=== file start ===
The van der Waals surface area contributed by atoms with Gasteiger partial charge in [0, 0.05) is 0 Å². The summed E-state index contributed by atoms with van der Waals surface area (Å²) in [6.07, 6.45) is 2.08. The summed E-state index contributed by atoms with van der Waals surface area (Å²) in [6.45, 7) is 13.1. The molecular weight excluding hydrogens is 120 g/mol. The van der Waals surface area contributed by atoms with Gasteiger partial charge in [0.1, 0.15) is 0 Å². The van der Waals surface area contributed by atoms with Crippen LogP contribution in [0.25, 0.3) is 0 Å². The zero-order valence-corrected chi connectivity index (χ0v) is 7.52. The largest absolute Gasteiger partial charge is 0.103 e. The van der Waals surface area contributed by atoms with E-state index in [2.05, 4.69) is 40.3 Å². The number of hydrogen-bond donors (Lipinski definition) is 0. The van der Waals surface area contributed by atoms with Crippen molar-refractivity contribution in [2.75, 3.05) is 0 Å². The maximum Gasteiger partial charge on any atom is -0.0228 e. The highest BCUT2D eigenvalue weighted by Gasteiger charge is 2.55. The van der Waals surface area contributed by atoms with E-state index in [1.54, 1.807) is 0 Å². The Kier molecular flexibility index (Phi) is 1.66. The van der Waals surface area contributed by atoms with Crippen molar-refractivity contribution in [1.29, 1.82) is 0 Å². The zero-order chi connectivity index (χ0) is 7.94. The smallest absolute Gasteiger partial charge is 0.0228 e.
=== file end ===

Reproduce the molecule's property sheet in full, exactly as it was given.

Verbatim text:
The van der Waals surface area contributed by atoms with Gasteiger partial charge in [0, 0.05) is 0 Å². The summed E-state index contributed by atoms with van der Waals surface area (Å²) in [6.07, 6.45) is 2.08. The summed E-state index contributed by atoms with van der Waals surface area (Å²) in [6.45, 7) is 13.1. The molecular weight excluding hydrogens is 120 g/mol. The van der Waals surface area contributed by atoms with Gasteiger partial charge in [0.1, 0.15) is 0 Å². The van der Waals surface area contributed by atoms with Crippen LogP contribution in [0.25, 0.3) is 0 Å². The zero-order valence-corrected chi connectivity index (χ0v) is 7.52. The largest absolute Gasteiger partial charge is 0.103 e. The van der Waals surface area contributed by atoms with E-state index in [2.05, 4.69) is 40.3 Å². The number of hydrogen-bond donors (Lipinski definition) is 0. The van der Waals surface area contributed by atoms with Crippen molar-refractivity contribution in [2.75, 3.05) is 0 Å². The maximum Gasteiger partial charge on any atom is -0.0228 e. The highest BCUT2D eigenvalue weighted by Gasteiger charge is 2.55. The van der Waals surface area contributed by atoms with E-state index in [1.54, 1.807) is 0 Å². The Kier molecular flexibility index (Phi) is 1.66. The van der Waals surface area contributed by atoms with Crippen molar-refractivity contribution in [1.29, 1.82) is 0 Å². The zero-order chi connectivity index (χ0) is 7.94. The smallest absolute Gasteiger partial charge is 0.0228 e.